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What is the real impact of violence against women?

What is the real impact of violence against women?


It’s day three and I’m starting to feel the fatigue. Keeping my ears to the ground, reading and trying to keep everything flagged and organised for the next 13 days is starting to take its toll.

Violence is not palatable. It doesn’t make you feel good when you hear about it. Domestic, sexual, psychological, structural or whatever the type, there’s nothing that makes you feel good about hearing about it. Or it there?

To be honest, people shake their heads and click their tongues in disappointment at society as we hear or see the numbers reported go up and up. However, we need to see the numbers. We need to hear the stories. We need to make sure that survivors can come forward but we need to find a way to make it easier for them to come forward sooner.

Threats of violence sometimes do enough to scare someone into submission. Thus, no “actual” violence occurs and then there’s “nothing” to report. These threats should be treated just as seriously as the acts.

I am definitely not one to recommend the course of action for the individual, as every situation is different. There are aggravating factors, there may be children involved or other family members, there may be nowhere safe close by for the woman to go if a separation is called for… there’s just so many little, little things that end up being huge differentiating factors that need to be taken into account.

So what can we, as societies, communities, families or individuals, do?

Many things, I suppose. Empowering ourselves with information, being supportive, calling for the investment in services for survivors, investment in law enforcement that is not gender or situationally blind, perhaps even re-examining legislation.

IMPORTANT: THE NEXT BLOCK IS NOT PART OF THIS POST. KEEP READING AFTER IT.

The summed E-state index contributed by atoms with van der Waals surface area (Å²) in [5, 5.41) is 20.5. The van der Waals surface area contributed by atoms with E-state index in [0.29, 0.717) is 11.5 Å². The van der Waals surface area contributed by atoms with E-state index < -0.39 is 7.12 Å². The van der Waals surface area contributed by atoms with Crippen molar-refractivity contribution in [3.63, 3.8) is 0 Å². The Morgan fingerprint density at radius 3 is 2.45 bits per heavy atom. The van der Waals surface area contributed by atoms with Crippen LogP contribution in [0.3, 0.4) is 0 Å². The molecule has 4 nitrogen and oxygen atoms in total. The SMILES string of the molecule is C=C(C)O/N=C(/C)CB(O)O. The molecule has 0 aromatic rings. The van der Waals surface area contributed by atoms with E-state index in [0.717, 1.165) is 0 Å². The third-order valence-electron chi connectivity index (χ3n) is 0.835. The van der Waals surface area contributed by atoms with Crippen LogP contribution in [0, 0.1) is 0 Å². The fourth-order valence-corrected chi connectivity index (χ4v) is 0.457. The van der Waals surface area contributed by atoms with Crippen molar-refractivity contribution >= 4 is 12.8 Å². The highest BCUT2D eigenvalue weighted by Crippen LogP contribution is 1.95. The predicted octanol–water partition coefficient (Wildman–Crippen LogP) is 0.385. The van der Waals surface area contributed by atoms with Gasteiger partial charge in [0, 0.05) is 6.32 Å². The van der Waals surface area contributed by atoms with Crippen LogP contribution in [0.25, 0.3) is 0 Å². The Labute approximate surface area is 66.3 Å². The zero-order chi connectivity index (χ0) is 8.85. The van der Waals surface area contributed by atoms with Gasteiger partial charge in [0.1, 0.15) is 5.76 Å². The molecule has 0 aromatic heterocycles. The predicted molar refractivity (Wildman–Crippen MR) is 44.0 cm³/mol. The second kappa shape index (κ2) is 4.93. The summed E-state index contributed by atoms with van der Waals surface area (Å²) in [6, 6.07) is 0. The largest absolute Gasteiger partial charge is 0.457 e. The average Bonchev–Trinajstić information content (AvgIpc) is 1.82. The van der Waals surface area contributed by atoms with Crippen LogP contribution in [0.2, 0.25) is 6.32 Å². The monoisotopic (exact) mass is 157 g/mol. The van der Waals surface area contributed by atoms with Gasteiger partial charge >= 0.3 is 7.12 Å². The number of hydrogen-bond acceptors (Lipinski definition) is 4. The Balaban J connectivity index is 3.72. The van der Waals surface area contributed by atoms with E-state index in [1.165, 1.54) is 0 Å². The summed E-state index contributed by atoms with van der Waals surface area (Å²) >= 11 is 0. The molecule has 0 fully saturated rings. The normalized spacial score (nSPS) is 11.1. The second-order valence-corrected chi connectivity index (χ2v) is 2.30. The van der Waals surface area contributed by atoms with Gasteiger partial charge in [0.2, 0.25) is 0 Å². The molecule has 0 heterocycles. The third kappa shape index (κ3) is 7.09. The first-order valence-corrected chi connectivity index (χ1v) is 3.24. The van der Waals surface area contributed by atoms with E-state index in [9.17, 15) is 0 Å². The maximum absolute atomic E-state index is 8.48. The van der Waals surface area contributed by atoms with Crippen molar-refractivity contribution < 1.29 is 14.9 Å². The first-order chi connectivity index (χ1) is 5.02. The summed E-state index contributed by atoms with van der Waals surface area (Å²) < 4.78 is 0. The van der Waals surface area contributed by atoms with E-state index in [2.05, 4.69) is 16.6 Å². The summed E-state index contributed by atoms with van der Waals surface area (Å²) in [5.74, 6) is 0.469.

Why? Because at the end of the day, violence affects so much.

Health wise, survivors deal with trauma to their bodies and minds. This, coupled with already existing mindsets and resource limitations, are simply exacerbated by a lack of accessibility or stigma to seeking help from counsellors or doctors or otherwise.

Then there’s their contribution to decision-making. We all deserve a voice, but so many have their voice stripped from them by fear, by “norms” and by the seclusion from society a survivor may self impose.

There’s also the violence some face because they want a voice. These women get told to get back into a kitchen, they get threats online or a voice in the back of a room suggests she should get raped to get fixed of whatever possessed her to enter politics.

We’ve seen prominent women in politics abroad be scrutinised for their clothes, their hair, their shoes and who they’re with or not with instead of being treated the way men are. As politicians, plain and simple.

There’s so much to be done and it’s going to take time. So, just as I may have said yesterday, we need to start somewhere. Maybe now is that time.



About Shelvin Singh

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